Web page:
Diego: Many MBAs are also surprised by how much empowerment they receive so early on. I have people who tell me, ‘I just closed a $30 million dollar contract and I’m only six months into the company.’ As soon as you get in, you can have an impact.

Sarah: We always have Satya talk to our summer interns. This came up as a question from an intern last summer: “Why aren’t we creating a connected car?” Satya’s response to that was, ‘We’re not creating a car because there are other people who make cars. We’re creating the products and services that go into that car to help drive that technology. We’re helping our tech peers do more because of our products and services. Again, that is a different lens to look at what we’re doing and how we’re doing it. People are thinking of this competitive world. With large acquisitions like Linkedin and Github, we’re trying to level the playing field.

Diego: We don’t hide the fact that 20 years ago Microsoft had the antitrust issue. It was a very different world. The acquisitions are a great example of our new direction. With the acquisition of Github, which is open source; Minecraft, a game which is community-led; and Linkedin, which has a mission of matching people with opportunity, Microsoft has come a long way in living the mission to empower others.

A decade ago, Microsoft was not supportive of open source because of the worldview the company held. Now, it is a 180 degree change. Microsoft has become a champion for open source. That’s one example of how the culture has changed.

P&Q: What do you look for in a resume and background that many candidates might not know?

Sarah: I think this relates to the previous question. You don’t need experience in a function to be considered as a strong candidate at Microsoft. There are peer companies that will only consider candidates for certain roles if they have done them before in the past. We think that is a very short-sighted way of evaluating candidates because most MBA candidates are using the degree use to job change, transform, or make big leaps in their careers. If you have marketing experience and you’re applying for a marketing role, that’s great. However, it’s not the baseline requirement. That’s a myth I want to debunk. We’re looking for all different types of things – it’s that diversity of thought and background experiences that could contribute to our product development.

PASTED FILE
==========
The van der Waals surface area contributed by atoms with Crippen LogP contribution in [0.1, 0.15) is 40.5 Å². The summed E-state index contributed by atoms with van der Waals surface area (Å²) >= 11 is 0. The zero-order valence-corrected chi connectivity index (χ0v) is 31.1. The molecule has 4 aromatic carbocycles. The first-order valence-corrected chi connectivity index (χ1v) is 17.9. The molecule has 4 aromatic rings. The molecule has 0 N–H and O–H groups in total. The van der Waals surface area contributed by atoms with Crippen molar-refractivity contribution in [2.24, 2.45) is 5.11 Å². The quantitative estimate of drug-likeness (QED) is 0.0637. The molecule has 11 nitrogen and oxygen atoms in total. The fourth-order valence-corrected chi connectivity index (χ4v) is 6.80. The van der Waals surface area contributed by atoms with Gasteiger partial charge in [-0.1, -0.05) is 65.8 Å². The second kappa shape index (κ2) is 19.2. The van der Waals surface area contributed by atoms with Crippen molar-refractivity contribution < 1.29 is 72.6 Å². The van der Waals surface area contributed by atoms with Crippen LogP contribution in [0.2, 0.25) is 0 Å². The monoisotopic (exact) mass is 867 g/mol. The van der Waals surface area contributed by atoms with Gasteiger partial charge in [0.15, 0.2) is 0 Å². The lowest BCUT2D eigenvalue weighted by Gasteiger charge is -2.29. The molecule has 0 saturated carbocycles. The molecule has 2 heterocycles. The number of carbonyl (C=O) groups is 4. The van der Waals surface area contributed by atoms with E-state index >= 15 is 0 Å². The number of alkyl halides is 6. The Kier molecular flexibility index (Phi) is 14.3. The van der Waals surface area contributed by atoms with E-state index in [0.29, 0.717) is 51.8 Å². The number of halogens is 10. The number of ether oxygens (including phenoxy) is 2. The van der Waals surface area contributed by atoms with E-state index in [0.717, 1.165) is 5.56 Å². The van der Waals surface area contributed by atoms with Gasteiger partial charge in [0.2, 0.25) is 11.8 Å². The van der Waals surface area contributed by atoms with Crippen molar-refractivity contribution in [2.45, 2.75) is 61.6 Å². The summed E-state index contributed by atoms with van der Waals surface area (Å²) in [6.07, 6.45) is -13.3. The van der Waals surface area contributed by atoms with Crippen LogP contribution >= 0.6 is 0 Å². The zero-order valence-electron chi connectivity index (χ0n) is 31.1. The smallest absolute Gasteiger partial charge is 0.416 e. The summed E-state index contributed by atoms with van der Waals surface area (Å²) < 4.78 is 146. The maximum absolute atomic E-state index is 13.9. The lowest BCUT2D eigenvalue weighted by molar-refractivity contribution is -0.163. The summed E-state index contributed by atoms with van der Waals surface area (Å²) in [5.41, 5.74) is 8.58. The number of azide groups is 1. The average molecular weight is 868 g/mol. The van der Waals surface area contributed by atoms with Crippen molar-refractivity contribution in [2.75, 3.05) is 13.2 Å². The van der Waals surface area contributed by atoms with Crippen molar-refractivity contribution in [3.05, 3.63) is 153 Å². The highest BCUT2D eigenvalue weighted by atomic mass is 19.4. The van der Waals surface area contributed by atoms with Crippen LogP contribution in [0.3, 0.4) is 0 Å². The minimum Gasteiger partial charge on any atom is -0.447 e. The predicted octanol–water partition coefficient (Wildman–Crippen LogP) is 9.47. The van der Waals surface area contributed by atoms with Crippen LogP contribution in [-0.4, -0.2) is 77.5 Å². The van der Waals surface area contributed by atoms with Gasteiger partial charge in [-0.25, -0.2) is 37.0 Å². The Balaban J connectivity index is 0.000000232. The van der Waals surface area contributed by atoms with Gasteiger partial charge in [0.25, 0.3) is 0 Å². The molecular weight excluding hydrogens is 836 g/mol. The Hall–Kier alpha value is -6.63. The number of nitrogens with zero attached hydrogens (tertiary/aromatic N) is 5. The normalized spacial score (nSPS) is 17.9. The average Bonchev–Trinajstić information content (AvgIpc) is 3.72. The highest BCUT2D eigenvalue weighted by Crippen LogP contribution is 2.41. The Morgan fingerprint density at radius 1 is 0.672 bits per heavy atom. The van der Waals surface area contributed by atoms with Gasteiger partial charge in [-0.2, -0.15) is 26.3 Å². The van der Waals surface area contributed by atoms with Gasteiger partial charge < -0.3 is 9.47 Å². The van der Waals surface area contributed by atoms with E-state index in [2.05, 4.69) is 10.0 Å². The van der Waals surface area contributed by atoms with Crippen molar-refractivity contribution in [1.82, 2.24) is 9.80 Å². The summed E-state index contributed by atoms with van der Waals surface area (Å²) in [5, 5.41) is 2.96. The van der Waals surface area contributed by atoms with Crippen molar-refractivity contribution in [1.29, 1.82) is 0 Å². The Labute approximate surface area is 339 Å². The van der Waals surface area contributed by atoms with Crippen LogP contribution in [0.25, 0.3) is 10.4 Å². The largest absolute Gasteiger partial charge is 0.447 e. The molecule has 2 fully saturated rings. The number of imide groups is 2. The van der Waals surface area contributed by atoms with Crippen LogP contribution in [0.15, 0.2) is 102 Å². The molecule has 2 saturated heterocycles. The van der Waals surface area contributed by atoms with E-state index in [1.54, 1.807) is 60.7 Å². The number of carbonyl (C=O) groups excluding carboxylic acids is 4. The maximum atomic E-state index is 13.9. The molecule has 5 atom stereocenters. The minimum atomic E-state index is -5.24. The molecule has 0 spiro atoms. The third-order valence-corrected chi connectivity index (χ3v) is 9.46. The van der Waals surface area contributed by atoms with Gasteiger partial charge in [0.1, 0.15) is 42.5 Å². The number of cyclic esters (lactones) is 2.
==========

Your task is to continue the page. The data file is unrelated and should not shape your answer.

Microsoft employees letting loose after work.

Diego: We’re not as interested as much in where the candidate has been, but where they are going.

Sarah: I would recommend that candidates put things like your community involvement on their resume – giving back, making a difference, influencing for impact. We want to see what clubs you’ve joined and what leadership roles you’ve taken on. A lot of people apply, for example, to a certain function like finance, but they’ve given no indication that they’re looking to strengthen that finance lens through their MBA program. They haven’t joined the finance society or investment club or served as the treasurer of a club. So tie everything together. If you want to pursue a path, we want to see that you’re doing a lot of things to pursue that path.

Diego: This idea of learning is critical. When I look at resumes, what I am trying to figure out is if this person is using every possible opportunity or experience they have to learn. We like to say that an employee works for Microsoft, but Microsoft also works for that employee. Microsoft is a platform for us to pursue our passions. Back to candidates, I often wonder, Did these people use the different platforms they had – their previous job or internship – to learn and pursue their passion? That is an indicator of whether they are going to keep doing that or not.